8.2. Self-reported health and disability at age 65
Most OECD countries conduct regular
health surveys which allow respondents to report on different aspects of their health. A
question that is often found among such surveys relates to self-perceived health status,
and is usually similar to: "How is your health in general?" .
Although these questions are subjective, indicators of perceived general health have been
found to be a good predictor of people's future health care use and mortality (see
Miilunpalo et al., 1997). However, cross-country
differences in perceived health status may be difficult to interpret. This is because
survey questions may differ slightly, and cultural factors can affect responses.
Keeping these limitations in mind,
more than half of the population aged 65 years and over rate their health to be good or
better in 12 of the 31 OECD countries for which data are available (Figure 8.2.1). New Zealand, the United States, Canada have the highest
percentage of older people assessing their health to be good or better, with at
least three out of four people reporting to be in good health. But the response categories
offered to survey respondents in these three countries are different from those used in
most other OECD countries, introducing an upward bias in the results (see box on
"Definition and comparability" ).
In Israel and Spain, around 40% of
persons aged 65 years and over rate their health as good. In Poland, Portugal and Estonia,
the figure was less than 15%. In almost all countries, men over 65 were more likely than
women to rate their health as good or better, the exceptions being Australia and Chile. On
average across OECD countries, 49% of men aged over 65 rate their health to be good or
better, while 42% of women do so.
The percentage of the population
aged 65 years and over who rate their health as being good or better has remained fairly
stable over the past 30 years in most countries where long time series are available. Some
improvement is evident in the United States, where the share has increased from 70%
in 1980 to 76% in 2009.
Measures of disability are not yet
standardised across countries. In Europe, based on the EU Survey of Income and Living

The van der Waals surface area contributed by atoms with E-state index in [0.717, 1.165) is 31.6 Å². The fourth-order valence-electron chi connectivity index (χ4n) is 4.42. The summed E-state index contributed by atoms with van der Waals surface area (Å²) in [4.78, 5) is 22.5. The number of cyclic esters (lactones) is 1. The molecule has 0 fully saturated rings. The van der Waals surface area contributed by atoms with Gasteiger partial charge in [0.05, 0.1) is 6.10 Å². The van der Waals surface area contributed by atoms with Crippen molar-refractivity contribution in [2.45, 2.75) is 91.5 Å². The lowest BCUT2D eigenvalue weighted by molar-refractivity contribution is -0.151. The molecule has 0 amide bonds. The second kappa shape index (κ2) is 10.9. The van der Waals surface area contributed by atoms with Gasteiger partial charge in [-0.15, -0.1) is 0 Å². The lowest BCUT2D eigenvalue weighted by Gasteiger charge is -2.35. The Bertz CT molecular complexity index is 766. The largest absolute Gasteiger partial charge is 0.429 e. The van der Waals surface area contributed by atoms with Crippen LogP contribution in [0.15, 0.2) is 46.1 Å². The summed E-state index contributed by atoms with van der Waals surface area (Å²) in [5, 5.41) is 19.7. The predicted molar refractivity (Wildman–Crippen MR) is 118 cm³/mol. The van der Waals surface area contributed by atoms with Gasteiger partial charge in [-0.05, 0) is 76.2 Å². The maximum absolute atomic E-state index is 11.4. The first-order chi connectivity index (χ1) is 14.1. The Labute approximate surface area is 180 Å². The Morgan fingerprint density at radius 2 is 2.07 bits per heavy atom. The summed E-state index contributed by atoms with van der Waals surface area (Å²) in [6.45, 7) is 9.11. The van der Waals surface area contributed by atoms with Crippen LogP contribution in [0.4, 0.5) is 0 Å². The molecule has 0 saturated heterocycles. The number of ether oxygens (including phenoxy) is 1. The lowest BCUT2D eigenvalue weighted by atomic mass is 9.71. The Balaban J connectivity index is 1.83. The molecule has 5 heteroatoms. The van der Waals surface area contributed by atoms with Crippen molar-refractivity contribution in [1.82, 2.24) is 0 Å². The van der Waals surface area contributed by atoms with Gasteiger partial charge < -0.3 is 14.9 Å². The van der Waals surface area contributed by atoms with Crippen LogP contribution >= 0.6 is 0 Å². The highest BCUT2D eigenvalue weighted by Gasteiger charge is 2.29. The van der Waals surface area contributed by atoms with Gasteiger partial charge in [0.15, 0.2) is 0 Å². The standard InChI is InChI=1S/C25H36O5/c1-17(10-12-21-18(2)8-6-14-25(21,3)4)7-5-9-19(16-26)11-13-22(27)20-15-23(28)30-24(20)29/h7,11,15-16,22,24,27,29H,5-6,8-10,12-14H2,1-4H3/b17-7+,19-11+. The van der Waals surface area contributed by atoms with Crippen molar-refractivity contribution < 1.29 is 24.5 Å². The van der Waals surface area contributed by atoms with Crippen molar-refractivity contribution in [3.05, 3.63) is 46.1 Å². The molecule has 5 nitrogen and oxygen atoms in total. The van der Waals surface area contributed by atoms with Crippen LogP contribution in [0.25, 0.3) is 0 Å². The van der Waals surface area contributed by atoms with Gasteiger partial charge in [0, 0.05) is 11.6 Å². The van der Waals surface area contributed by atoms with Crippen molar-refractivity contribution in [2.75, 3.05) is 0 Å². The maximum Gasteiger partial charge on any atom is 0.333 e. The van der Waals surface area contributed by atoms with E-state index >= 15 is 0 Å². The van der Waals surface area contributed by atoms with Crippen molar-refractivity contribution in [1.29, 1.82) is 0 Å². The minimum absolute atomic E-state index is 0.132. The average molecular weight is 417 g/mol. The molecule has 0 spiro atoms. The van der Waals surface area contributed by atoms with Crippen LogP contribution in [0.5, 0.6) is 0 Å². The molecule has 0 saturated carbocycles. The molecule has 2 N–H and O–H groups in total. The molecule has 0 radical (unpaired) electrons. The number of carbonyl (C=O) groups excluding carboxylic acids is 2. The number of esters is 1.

Conditions, 43% of people aged between 65 and 74 years reported that they were limited in
their usual daily activities because of a health problem in 2009, this being one common
definition of disability. The proportion rises to 60% for people aged 75 and over (Figure 8.2.2). While a large proportion of the population reported only
moderate activity limitation, over 14% aged 65-74 years, and 25% aged 75 years and over
reported being severely limited, on average among a group of 24 European OECD countries.
Severe activity limitations are more likely to create needs for long-term care, whether
formal or informal.
People in Nordic countries reported
the lowest level of moderate or severe disability, with the exception of Finland, where
self-reported disability rates are higher and close to the European average. The highest
rate of self-reported disability rates are in the Slovak Republic, followed by Portugal
Definition and comparability
Self-reported health reflects
people's overall perception of their own health, including both physical and
psychological dimensions. Typically, survey respondents are asked a question such as:
"How is your health in general? Very good, good, fair, poor, very
poor" . OECD Health Data provides
figures related to the proportion of people rating their health to be
"good/very good" combined.
Caution is required in making
cross-country comparisons of perceived health status, for at least two reasons. First,
people's assessment of their health is subjective and can be affected by cultural
factors. Second, there are variations in the question and answer categories used to
measure perceived health across surveys/countries. In particular, the response scale
used in Australia, Canada, New Zealand and the United States is asymmetric (skewed on
the positive side), including the following response categories:
"excellent, very good, good, fair, poor" . The data
reported in OECD Health Data refer to respondents
answering one of the three positive responses ( "excellent, very good or
good" ). By contrast, in most other OECD countries, the response scale
is symmetric, with response categories being: "very good, good, fair,
poor, very poor" . The data reported from these countries refer only
to the first two categories ( "very good, good" ). Such
difference in response categories biases upward the results from those countries that
are using an asymmetric scale.
Perceived general disability is
measured in the EU-SILC survey through the question: "For at least the
past six months, have you been hampered because of a health problem in activities
people usually do? Yes, strongly limited/Yes, limited/No, not
limited" . Persons in institutions are not surveyed, resulting in an
under-estimation of disability prevalence. Again, the measure is subjective, and
cultural factors may affect survey responses.